Under a 1943 Supreme Court decision called Parker v. Brown, state governments and private parties who act on state orders are typically immune from prosecution under federal antitrust laws. While private parties who create cartels face severe penalties, state governments can authorize the same anti-competitive behavior with impunity.
Pacific Legal Foundation (PLF) attorney Timothy Sandefur, also a Cato Institute adjunct scholar, explained in a recent Regulation article that exempting cartels protected by state law from federal law was “an extreme innovation in both antitrust law and federalism jurisprudence.” “In virtually no other context can states exempt their citizens from the operation of federal statutes.”
Still, the Supreme Court has held that this kind of immunity only applies if the private parties who engage in cartel behavior are “actively supervised” by state officials. A case in which the Court heard argument last week, N.C. Board of Dental Examiners v. FTC, presents an opportunity to expand on that directive.
Don’t Whiten Teeth Unless You Pay Us
Beginning in 2003, the North Carolina Board of Dental Examiners issued cease-and-desist orders to beauticians and others who were offering teeth-whitening services (in which a plastic strip treated with peroxide is applied to the teeth to brighten them). Although teeth-whitening is perfectly safe—and people can even do it at home with an over-the-counter kit—the state’s licensed dentists want to limit competition in this lucrative area. The Board is made up entirely of practicing dentists and hygienists, with no input from the general public, so it’s not surprising that evidence later showed the Board’s orders on this subject responded to complaints from dentists, not consumers.
The Federal Trade Commission charged the Board with engaging in anticompetitive conduct. Although the Board argued it should enjoy Parker immunity, the FTC, and later the U.S. Court of Appeals for the Fourth Circuit, rejected that argument, holding that the Board was not “actively supervised” by the state, but was instead a group of private business owners exploiting government power.
Whatever one’s opinion of antitrust law—mine isn’t too favorable because the law is typically too slow-acting to befit a dynamic marketplace—existing immunity doctrines are dangerous because they allow private entities cloaked in government authority to raise prices and restrict choice. Worse, state-established cartels frequently harm constitutional rights, such as the right to earn a living, by barring new businesses from opening. The North Carolina case is a prime example of private actors arbitrarily abusing government power to block entrepreneurs from entering an industry and providing for themselves and their families.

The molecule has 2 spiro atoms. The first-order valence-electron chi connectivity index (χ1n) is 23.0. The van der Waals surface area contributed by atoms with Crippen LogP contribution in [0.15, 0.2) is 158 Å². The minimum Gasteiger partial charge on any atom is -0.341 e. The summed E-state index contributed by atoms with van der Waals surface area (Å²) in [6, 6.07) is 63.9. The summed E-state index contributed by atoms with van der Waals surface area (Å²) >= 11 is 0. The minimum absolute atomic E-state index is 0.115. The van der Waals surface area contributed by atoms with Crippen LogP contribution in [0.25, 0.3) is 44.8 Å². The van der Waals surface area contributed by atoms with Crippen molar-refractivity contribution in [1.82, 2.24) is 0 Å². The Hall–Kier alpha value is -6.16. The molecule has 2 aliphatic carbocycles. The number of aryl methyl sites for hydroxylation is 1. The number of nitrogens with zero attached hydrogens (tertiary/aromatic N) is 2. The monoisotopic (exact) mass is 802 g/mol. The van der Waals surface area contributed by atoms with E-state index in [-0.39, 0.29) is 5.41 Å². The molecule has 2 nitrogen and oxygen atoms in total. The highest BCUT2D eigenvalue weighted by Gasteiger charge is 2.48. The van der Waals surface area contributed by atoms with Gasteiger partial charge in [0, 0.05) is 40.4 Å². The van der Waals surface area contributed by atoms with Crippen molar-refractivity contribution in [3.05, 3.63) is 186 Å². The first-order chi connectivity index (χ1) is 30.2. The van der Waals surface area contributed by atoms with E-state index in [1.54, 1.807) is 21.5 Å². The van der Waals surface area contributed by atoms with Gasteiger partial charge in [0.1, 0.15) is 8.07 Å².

Occupational Licensing Laws Are a Government Racket
As George Will put it in his recent column on the case, occupational licensing laws and the monopoly power they grant “are growth-inhibiting and job-limiting, injuring the economy while corrupting politics. They are residues of the mercantilist mentality, which was a residue of the feudal guild system, which was crony capitalism before there was capitalism. Then as now, commercial interests collaborated with governments that protected them against competition.”
Cato and PLF filed a Supreme Court brief supporting the FTC—you know it’s a bad case when we’re on the federal government’s side!—arguing that courts should only rarely immunize private parties who act on government’s behalf. The Fourth Circuit was not only correct in applying the “active supervision” requirement, but existing immunity doctrines are too lax.
Instead, courts should grant antitrust immunity to private entities acting under state law only where state law commands their restraint on competition, and where that restraint substantially advances an important state interest. This test would help protect the constitutional right to economic liberty against the only entity that can normally create monopolies and yet which today enjoys immunity from antimonopoly laws: the government.
Predicting the Supremes
Based on oral argument—the only observable part of the judicial decision-making iceberg—the justices may indeed go in that direction. Justice Elena Kagan posed and answered the question before the Court: “is there a danger that [the dental board is] acting to further its own interests rather than the governmental interests of the state? And that seems almost self-evidently to be true.”
So even though the Supreme Court reverses lower courts upwards of two-thirds of the time (last term, it was 73 percent), it’s highly unlikely it will do so here. Indeed, the conventional wisdom is that the Court took the case to clarify its Parker immunity doctrine after years of neglect by lower courts and abuse by states.
Ultimately, the Dental Examiners case indicates what happens when courts—both federal and state—are too deferential to legislatures—both federal and state—regarding economic regulations. All too often, getting the judiciary to enforce constitutional limits on government and protect individual liberty has been like pulling teeth.